got bored and started noodling. After an hour or so, we
packed up and said our goodbyes.

What an auspicious beginning! Surely it was a sign of
things to come! We would open at Inklings, then play Belk
Auditorium, then score gigs across the length and breadth
of South Carolina, and then...Carnegie Hall!

As it turned out, that first practice was the creative apex
of our little group. Looking back, I think I can explain our
ultimate failure:

First and foremost, I (the erstwhile leader) had no real
talent to speak of. It wasn't long before the other, more
experienced members recognized this, and began dominating
the practices. The problem was that none of them had any
idea what else we could/should do. So it became an exercise
in indecision. We would gather together, futz around, and
then slowly drift away.

Second, we never worked on a potential set list. I never
finished "Unfaithful", and I'm sure the other players
got tired of hearing that hoary old chestnut banged out
time and time again, raggedly incomplete (I only wrote two
verses and a bridge) and going nowhere. No one other than
Jenni suggested any cover tunes (and, like me, no one else
seemed enthused about playing anything by Billy Joel), and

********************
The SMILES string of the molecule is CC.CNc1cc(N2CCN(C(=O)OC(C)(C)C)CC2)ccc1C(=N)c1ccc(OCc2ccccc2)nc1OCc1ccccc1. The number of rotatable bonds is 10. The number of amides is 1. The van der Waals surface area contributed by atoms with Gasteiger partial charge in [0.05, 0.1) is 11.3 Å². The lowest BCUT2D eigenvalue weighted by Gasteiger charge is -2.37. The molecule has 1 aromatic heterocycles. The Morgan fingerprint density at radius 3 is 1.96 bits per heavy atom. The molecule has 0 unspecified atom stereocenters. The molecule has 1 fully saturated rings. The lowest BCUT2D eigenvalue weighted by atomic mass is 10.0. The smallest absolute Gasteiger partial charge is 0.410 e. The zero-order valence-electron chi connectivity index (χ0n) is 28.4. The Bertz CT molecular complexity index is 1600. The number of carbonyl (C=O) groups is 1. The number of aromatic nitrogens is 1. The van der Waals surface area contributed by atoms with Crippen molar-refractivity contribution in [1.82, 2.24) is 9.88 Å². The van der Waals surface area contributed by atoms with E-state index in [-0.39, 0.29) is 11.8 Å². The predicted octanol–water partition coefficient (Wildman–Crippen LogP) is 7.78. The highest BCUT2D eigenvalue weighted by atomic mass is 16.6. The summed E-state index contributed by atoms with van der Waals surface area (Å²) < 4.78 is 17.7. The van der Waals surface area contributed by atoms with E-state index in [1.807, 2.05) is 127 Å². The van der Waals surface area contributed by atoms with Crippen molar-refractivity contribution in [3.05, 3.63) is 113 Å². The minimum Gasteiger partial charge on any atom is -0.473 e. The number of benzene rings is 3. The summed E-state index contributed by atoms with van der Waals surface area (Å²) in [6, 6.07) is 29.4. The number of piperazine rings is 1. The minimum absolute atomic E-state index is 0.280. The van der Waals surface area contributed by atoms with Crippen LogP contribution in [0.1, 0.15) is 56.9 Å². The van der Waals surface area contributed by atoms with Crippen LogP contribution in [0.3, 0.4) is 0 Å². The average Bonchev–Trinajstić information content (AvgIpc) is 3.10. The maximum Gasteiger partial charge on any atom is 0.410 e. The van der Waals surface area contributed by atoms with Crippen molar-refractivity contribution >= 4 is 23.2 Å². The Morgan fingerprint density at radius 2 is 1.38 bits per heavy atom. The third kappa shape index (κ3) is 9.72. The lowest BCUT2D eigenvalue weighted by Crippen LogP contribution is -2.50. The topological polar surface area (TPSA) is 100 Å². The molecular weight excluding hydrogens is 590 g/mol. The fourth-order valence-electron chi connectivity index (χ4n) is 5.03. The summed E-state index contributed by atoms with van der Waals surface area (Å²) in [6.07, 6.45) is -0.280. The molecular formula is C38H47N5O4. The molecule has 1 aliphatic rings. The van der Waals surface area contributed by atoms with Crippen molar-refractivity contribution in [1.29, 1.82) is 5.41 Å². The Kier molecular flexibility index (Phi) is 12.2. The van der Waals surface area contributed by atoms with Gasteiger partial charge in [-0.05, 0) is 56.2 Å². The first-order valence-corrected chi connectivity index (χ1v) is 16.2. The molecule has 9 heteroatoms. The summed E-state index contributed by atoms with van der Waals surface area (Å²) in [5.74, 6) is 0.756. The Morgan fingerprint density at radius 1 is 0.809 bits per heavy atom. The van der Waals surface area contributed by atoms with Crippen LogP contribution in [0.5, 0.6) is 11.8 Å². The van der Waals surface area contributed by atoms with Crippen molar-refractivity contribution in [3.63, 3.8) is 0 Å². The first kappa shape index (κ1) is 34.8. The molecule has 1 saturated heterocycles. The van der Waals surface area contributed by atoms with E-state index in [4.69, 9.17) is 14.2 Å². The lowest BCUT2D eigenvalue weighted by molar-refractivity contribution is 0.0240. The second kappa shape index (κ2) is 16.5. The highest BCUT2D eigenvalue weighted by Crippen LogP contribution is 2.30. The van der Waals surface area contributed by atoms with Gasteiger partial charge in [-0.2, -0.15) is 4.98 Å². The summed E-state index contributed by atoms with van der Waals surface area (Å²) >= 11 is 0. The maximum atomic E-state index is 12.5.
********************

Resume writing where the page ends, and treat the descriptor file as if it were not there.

no one liked the ones I picked (which were admittedly beyond
our capacity; many years later, when I had a better
command of the idiom, I would finally get to play something
closer to real blues). We would strum around, look at each
other, and say, "Well, what should we play?"

Third, we never told the Inklings people we wanted to play.
I think that maybe setting a deadline would have forced us
to get our act together. Maybe we would have played at
least one show before splintering. But we never acted on
our vague ideas. Without a plan, we soon had little reason
to get together. Strumming chords aimlessly isn't a jam
session; it's an act of avoidance.

Fourth, we never came up with a group name. That may sound
inconsequential, but, like the concept of working under a
deadline, it might have forced us to pull things together.
Again, no one had any ideas. I suggested a few lame ones,
such as The Shindig or The Flying Clouds. I was obsessed
with 60's culture at the time, and thought these were
pretty hip monikers. But when I mentioned them, the drummer
would just give me a pained look and shake his head.

Finally...it wasn't the time. Who were we kidding? We
were college juniors and sophomores. Life was beautiful, youth
was fleeting, and other things demanded our attention.
Who among us was really interested in applying himself/herself
to this band idea? It was just a lark to pass the time.

Still, for a handful of days in the fall of 1997, I had a
band. I had arrived!